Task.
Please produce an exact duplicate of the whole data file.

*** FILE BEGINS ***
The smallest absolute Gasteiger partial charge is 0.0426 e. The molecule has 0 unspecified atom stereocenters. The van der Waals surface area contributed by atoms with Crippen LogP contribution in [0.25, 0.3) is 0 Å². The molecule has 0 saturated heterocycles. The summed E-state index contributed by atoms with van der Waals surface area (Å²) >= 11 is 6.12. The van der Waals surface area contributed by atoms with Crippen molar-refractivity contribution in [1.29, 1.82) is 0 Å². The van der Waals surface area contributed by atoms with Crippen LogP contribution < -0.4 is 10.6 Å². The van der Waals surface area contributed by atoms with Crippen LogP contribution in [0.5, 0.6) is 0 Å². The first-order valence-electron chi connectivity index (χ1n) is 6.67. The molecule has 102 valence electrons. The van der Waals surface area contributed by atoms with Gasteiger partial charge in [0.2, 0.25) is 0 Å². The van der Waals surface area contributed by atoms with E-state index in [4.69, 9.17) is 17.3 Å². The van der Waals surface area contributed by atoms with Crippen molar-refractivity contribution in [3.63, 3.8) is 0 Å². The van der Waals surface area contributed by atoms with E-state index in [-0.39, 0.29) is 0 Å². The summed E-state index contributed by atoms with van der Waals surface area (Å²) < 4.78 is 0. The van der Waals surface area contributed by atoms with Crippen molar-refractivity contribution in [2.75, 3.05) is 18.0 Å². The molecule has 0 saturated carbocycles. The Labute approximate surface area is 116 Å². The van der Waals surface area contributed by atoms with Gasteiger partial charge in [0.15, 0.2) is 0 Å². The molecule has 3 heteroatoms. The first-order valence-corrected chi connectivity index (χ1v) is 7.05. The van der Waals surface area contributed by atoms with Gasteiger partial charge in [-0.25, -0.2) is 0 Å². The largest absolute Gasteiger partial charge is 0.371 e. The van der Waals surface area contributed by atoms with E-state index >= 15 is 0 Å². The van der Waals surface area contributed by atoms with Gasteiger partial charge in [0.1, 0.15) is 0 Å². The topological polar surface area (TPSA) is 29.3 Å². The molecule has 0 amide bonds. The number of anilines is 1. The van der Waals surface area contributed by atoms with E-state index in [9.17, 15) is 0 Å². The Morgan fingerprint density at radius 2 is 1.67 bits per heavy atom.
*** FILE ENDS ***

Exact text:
The smallest absolute Gasteiger partial charge is 0.0426 e. The molecule has 0 unspecified atom stereocenters. The van der Waals surface area contributed by atoms with Crippen LogP contribution in [0.25, 0.3) is 0 Å². The molecule has 0 saturated heterocycles. The summed E-state index contributed by atoms with van der Waals surface area (Å²) >= 11 is 6.12. The van der Waals surface area contributed by atoms with Crippen molar-refractivity contribution in [1.29, 1.82) is 0 Å². The van der Waals surface area contributed by atoms with Crippen LogP contribution < -0.4 is 10.6 Å². The van der Waals surface area contributed by atoms with Crippen LogP contribution in [0.5, 0.6) is 0 Å². The first-order valence-electron chi connectivity index (χ1n) is 6.67. The molecule has 102 valence electrons. The van der Waals surface area contributed by atoms with Gasteiger partial charge in [0.2, 0.25) is 0 Å². The van der Waals surface area contributed by atoms with E-state index in [4.69, 9.17) is 17.3 Å². The van der Waals surface area contributed by atoms with Crippen molar-refractivity contribution in [3.63, 3.8) is 0 Å². The van der Waals surface area contributed by atoms with E-state index in [-0.39, 0.29) is 0 Å². The summed E-state index contributed by atoms with van der Waals surface area (Å²) < 4.78 is 0. The van der Waals surface area contributed by atoms with Crippen molar-refractivity contribution in [2.75, 3.05) is 18.0 Å². The molecule has 0 saturated carbocycles. The Labute approximate surface area is 116 Å². The van der Waals surface area contributed by atoms with Gasteiger partial charge in [0.15, 0.2) is 0 Å². The molecule has 3 heteroatoms. The first-order valence-corrected chi connectivity index (χ1v) is 7.05. The van der Waals surface area contributed by atoms with Gasteiger partial charge in [-0.25, -0.2) is 0 Å². The largest absolute Gasteiger partial charge is 0.371 e. The van der Waals surface area contributed by atoms with E-state index >= 15 is 0 Å². The van der Waals surface area contributed by atoms with Gasteiger partial charge in [0.1, 0.15) is 0 Å². The topological polar surface area (TPSA) is 29.3 Å². The molecule has 0 amide bonds. The number of anilines is 1. The van der Waals surface area contributed by atoms with E-state index in [9.17, 15) is 0 Å². The Morgan fingerprint density at radius 2 is 1.67 bits per heavy atom.